It was at one ball that Elizabeth found an amiable and vaguely familiar military man presented to her. "Colonel Fitzwilliam here has just come home on leave," said Lord Devon, "and is in ever greater need of charming company and witty conversation."
Elizabeth laughed and curtsied, "I shall be happy to oblige! For as you must know by now, my charm and wit are exceeded only by my modesty."
"If I didn't know he was returning to his drills and heroics in a fortnight, I should never dream of introducing him to you, Miss Elizabeth, for fear of being quite cut out."
She took her place in the quadrille with the handsome Colonel, who danced proficiently and carelessly enough to converse throughout.
"Drills and heroics?" Elizabeth teased him.
"Not at all! We are stationed in Yorkshire for the present."
"Ah! To subdue the discontented populace, no doubt?"
"No, merely to defend the county against the French!"
Their laughter and enjoyment was not lost on the Colonel's mother, who beckoned to him once the dance was finished. He presented his partner to the Countess of Matlock, who was as genial as her son, and spent a lovely interlude conversing with Elizabeth, and ended with an invitation to call.
It was at a ball given by the very Countess of Matlock that Elizabeth finally saw the man she had been both hoping and dreading to see, and whose face she had desperately and vainly sought at every foray into society since coming to London.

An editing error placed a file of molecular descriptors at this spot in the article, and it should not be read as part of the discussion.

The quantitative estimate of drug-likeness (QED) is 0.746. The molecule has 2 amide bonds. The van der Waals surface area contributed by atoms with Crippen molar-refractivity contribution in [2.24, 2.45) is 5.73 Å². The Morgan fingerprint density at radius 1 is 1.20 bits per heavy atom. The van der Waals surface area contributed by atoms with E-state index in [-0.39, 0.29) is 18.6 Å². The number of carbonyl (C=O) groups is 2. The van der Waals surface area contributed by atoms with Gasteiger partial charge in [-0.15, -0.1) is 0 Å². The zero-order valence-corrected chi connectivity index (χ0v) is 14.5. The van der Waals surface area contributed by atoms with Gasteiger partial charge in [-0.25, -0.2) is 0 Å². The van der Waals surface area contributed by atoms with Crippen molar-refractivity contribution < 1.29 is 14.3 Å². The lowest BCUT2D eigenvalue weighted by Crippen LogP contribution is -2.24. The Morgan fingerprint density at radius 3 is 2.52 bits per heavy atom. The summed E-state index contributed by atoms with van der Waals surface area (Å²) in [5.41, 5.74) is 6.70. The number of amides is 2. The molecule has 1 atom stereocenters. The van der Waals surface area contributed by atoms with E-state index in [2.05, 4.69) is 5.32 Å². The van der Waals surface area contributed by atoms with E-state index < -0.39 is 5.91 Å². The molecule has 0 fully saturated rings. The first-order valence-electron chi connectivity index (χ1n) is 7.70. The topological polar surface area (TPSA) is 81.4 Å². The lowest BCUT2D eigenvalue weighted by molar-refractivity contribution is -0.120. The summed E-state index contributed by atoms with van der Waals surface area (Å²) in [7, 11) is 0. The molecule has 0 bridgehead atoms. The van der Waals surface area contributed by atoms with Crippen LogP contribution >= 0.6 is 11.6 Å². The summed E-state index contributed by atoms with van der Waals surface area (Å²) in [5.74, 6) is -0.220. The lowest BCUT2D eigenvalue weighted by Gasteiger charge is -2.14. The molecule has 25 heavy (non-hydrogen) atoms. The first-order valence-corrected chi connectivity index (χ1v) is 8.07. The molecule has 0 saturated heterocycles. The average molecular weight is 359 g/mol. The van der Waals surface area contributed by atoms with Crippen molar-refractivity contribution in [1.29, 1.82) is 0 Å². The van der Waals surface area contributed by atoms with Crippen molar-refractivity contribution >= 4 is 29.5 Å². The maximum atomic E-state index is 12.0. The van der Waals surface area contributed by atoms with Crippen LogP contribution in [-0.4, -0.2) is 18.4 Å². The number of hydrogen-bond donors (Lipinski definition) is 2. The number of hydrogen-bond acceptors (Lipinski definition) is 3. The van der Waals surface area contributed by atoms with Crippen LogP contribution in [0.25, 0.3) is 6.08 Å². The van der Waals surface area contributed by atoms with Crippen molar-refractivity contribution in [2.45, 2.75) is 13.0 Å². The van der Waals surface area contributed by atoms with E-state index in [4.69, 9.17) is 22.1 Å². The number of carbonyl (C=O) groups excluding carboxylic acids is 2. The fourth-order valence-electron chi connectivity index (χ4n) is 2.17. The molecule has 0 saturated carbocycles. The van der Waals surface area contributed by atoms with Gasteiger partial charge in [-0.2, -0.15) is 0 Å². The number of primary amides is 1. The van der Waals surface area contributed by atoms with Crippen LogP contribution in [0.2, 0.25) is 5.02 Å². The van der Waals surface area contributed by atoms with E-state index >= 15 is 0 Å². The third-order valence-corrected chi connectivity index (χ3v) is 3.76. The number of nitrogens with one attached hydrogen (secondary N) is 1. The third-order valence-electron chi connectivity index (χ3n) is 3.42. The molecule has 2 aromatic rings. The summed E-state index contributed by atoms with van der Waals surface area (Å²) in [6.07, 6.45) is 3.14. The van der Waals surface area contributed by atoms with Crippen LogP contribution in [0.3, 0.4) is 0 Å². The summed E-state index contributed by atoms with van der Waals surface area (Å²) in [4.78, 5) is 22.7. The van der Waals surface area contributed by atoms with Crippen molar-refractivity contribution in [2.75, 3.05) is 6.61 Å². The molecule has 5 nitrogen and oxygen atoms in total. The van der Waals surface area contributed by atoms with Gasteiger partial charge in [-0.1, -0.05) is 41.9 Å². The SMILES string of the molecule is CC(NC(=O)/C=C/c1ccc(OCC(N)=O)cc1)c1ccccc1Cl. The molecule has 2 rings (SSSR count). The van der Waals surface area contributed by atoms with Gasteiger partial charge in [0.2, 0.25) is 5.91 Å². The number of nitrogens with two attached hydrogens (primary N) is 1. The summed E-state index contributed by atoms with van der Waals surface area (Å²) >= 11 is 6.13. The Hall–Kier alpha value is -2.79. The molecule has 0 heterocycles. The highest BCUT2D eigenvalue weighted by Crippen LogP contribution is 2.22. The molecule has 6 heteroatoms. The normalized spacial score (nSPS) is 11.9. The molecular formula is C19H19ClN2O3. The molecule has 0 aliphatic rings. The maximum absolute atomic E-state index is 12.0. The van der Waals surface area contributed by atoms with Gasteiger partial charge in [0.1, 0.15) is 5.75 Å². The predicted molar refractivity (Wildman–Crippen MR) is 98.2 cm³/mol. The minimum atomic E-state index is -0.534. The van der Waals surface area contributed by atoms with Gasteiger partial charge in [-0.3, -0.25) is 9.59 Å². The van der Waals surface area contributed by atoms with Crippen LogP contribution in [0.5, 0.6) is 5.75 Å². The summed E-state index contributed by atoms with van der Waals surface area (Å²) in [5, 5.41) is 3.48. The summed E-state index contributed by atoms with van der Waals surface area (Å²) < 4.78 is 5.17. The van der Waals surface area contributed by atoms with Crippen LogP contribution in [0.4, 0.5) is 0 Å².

She was just taking her place in the waltz with Colonel Fitzwilliam, when he relinquished her hand and said, with a mischievous twinkle in his eye, "I believe there is Another whom you would prefer even to myself," and she found herself confronted by the smiling face of Mr. Darcy! She started and colored, and not knowing what she did, found herself firmly and closely held by that gentleman, who was already leading her along the ballroom floor.
"Come, will you not admit to being pleased to see me?" He teased her.
"Oh! How could you?! Absent all this time, only now to appear like this!"
"Are you angry with me, my little love?"
"Hush!" she silenced him, blushing. "What can you mean by this? Where were you until now?"
"Merely waiting strategically in Derbyshire until I was sure you had achieved the social success I foresaw for you."
"Foresaw! But – how?"
"And until you had received – and declined – at least one offer of marriage more flattering than my own. My condolences to Lord Devon – I commiserate with him most acutely."
"Lord Devon! How could you know?!"
He laughed at her consternation and surprise, "I have very loyal and perceptive sources in London, my dear. But his offer, and your splendid career in Town, I hope have all served to banish from your mind all those objections you placed before me last November?"
She was too breathless in her shock and happiness to venture a reply. He went on, "Now that you know very well that you are thought respectable and a fitting match for a man ten times my consequence, you can have no further scruples in accepting my paltry offer. Unless, of course, it is merely your disinclination…?"
"For shame!" she gasped, between laughter and tears, "It is no such thing, as you well know!" She drew her brows together as clarity and discernment began to return. "You say you waited for my success – but how could you know that I would be welcomed into the fashionable set, since it could very well have transpired that I were not – or that I would come to London at all?"